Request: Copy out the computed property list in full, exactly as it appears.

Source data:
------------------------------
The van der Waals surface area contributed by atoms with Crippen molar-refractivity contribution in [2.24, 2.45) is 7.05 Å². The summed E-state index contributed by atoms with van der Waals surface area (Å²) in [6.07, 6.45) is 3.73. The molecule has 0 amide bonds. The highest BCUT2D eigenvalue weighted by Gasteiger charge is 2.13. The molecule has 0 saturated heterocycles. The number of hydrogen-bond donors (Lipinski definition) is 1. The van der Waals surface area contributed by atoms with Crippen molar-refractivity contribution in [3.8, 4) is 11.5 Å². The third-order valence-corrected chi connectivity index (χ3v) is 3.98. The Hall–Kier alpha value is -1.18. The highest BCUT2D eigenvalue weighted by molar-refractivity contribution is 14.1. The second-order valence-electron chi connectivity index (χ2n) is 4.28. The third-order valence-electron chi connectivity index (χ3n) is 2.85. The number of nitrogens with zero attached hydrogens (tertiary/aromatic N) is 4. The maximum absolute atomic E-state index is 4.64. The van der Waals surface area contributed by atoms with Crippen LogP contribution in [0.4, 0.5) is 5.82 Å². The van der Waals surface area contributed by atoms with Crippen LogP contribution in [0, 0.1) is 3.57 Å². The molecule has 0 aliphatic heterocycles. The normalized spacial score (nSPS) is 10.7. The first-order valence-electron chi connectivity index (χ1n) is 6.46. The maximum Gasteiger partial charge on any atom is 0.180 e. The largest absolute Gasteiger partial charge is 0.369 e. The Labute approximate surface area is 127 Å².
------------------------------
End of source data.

The van der Waals surface area contributed by atoms with Crippen molar-refractivity contribution in [2.24, 2.45) is 7.05 Å². The summed E-state index contributed by atoms with van der Waals surface area (Å²) in [6.07, 6.45) is 3.73. The molecule has 0 amide bonds. The highest BCUT2D eigenvalue weighted by Gasteiger charge is 2.13. The molecule has 0 saturated heterocycles. The number of hydrogen-bond donors (Lipinski definition) is 1. The van der Waals surface area contributed by atoms with Crippen molar-refractivity contribution in [3.8, 4) is 11.5 Å². The third-order valence-corrected chi connectivity index (χ3v) is 3.98. The Hall–Kier alpha value is -1.18. The highest BCUT2D eigenvalue weighted by molar-refractivity contribution is 14.1. The second-order valence-electron chi connectivity index (χ2n) is 4.28. The third-order valence-electron chi connectivity index (χ3n) is 2.85. The number of nitrogens with zero attached hydrogens (tertiary/aromatic N) is 4. The maximum absolute atomic E-state index is 4.64. The van der Waals surface area contributed by atoms with Crippen LogP contribution in [0.4, 0.5) is 5.82 Å². The van der Waals surface area contributed by atoms with Crippen LogP contribution in [0, 0.1) is 3.57 Å². The molecule has 0 aliphatic heterocycles. The normalized spacial score (nSPS) is 10.7. The first-order valence-electron chi connectivity index (χ1n) is 6.46. The maximum Gasteiger partial charge on any atom is 0.180 e. The largest absolute Gasteiger partial charge is 0.369 e. The Labute approximate surface area is 127 Å².